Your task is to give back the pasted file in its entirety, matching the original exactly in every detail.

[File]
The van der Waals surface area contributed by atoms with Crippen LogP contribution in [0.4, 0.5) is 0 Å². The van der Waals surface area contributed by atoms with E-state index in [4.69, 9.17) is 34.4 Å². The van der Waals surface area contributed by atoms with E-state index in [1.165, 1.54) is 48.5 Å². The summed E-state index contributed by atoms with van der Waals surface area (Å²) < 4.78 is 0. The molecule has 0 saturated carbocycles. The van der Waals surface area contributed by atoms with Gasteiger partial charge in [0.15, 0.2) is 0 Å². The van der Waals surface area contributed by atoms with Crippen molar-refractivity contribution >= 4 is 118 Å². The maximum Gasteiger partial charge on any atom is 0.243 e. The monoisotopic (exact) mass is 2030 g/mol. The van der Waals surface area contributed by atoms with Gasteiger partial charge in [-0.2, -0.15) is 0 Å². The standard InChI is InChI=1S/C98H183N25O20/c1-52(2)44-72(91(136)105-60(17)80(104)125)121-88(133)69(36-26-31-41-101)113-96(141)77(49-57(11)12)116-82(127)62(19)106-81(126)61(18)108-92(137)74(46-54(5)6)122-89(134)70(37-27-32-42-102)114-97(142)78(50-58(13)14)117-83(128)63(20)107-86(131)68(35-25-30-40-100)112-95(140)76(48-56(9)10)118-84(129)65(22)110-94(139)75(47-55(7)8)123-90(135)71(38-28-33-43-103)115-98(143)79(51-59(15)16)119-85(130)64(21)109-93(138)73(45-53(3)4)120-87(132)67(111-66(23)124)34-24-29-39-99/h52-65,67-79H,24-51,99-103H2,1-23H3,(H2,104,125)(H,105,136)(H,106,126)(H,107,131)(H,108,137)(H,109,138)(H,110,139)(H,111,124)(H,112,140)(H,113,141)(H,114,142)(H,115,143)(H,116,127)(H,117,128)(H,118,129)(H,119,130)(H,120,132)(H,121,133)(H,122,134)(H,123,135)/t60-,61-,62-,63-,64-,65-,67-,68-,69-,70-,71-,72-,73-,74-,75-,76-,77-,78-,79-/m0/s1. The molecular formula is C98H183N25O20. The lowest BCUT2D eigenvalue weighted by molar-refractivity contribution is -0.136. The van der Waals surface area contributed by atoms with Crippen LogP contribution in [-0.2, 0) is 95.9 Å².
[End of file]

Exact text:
The van der Waals surface area contributed by atoms with Crippen LogP contribution in [0.4, 0.5) is 0 Å². The van der Waals surface area contributed by atoms with E-state index in [4.69, 9.17) is 34.4 Å². The van der Waals surface area contributed by atoms with E-state index in [1.165, 1.54) is 48.5 Å². The summed E-state index contributed by atoms with van der Waals surface area (Å²) < 4.78 is 0. The molecule has 0 saturated carbocycles. The van der Waals surface area contributed by atoms with Gasteiger partial charge in [0.15, 0.2) is 0 Å². The van der Waals surface area contributed by atoms with Crippen molar-refractivity contribution >= 4 is 118 Å². The maximum Gasteiger partial charge on any atom is 0.243 e. The monoisotopic (exact) mass is 2030 g/mol. The van der Waals surface area contributed by atoms with Gasteiger partial charge in [-0.2, -0.15) is 0 Å². The standard InChI is InChI=1S/C98H183N25O20/c1-52(2)44-72(91(136)105-60(17)80(104)125)121-88(133)69(36-26-31-41-101)113-96(141)77(49-57(11)12)116-82(127)62(19)106-81(126)61(18)108-92(137)74(46-54(5)6)122-89(134)70(37-27-32-42-102)114-97(142)78(50-58(13)14)117-83(128)63(20)107-86(131)68(35-25-30-40-100)112-95(140)76(48-56(9)10)118-84(129)65(22)110-94(139)75(47-55(7)8)123-90(135)71(38-28-33-43-103)115-98(143)79(51-59(15)16)119-85(130)64(21)109-93(138)73(45-53(3)4)120-87(132)67(111-66(23)124)34-24-29-39-99/h52-65,67-79H,24-51,99-103H2,1-23H3,(H2,104,125)(H,105,136)(H,106,126)(H,107,131)(H,108,137)(H,109,138)(H,110,139)(H,111,124)(H,112,140)(H,113,141)(H,114,142)(H,115,143)(H,116,127)(H,117,128)(H,118,129)(H,119,130)(H,120,132)(H,121,133)(H,122,134)(H,123,135)/t60-,61-,62-,63-,64-,65-,67-,68-,69-,70-,71-,72-,73-,74-,75-,76-,77-,78-,79-/m0/s1. The molecular formula is C98H183N25O20. The lowest BCUT2D eigenvalue weighted by molar-refractivity contribution is -0.136. The van der Waals surface area contributed by atoms with Crippen LogP contribution in [-0.2, 0) is 95.9 Å².